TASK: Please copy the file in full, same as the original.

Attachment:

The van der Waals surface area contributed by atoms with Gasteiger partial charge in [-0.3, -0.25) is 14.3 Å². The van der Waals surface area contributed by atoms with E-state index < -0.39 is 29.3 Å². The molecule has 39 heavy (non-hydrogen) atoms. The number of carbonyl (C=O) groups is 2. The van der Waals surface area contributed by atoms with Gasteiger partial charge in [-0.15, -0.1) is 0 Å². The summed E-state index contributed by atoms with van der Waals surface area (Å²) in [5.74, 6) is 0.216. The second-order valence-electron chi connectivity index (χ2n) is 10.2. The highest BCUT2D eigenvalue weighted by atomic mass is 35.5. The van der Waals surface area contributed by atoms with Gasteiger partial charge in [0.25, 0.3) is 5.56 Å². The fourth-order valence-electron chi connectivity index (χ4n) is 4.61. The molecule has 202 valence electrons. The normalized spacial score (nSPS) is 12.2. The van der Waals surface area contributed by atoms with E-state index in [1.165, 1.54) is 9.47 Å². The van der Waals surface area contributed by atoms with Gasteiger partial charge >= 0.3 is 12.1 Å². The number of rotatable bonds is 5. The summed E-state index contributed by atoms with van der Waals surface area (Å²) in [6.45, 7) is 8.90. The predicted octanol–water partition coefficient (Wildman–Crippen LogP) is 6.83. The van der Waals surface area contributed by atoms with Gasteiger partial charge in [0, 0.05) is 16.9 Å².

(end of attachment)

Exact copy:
The van der Waals surface area contributed by atoms with Gasteiger partial charge in [-0.3, -0.25) is 14.3 Å². The van der Waals surface area contributed by atoms with E-state index < -0.39 is 29.3 Å². The molecule has 39 heavy (non-hydrogen) atoms. The number of carbonyl (C=O) groups is 2. The van der Waals surface area contributed by atoms with Gasteiger partial charge in [-0.15, -0.1) is 0 Å². The summed E-state index contributed by atoms with van der Waals surface area (Å²) in [5.74, 6) is 0.216. The second-order valence-electron chi connectivity index (χ2n) is 10.2. The highest BCUT2D eigenvalue weighted by atomic mass is 35.5. The van der Waals surface area contributed by atoms with Gasteiger partial charge in [0.25, 0.3) is 5.56 Å². The fourth-order valence-electron chi connectivity index (χ4n) is 4.61. The molecule has 202 valence electrons. The normalized spacial score (nSPS) is 12.2. The van der Waals surface area contributed by atoms with E-state index in [1.165, 1.54) is 9.47 Å². The van der Waals surface area contributed by atoms with Gasteiger partial charge >= 0.3 is 12.1 Å². The number of rotatable bonds is 5. The summed E-state index contributed by atoms with van der Waals surface area (Å²) in [6.45, 7) is 8.90. The predicted octanol–water partition coefficient (Wildman–Crippen LogP) is 6.83. The van der Waals surface area contributed by atoms with Gasteiger partial charge in [0, 0.05) is 16.9 Å².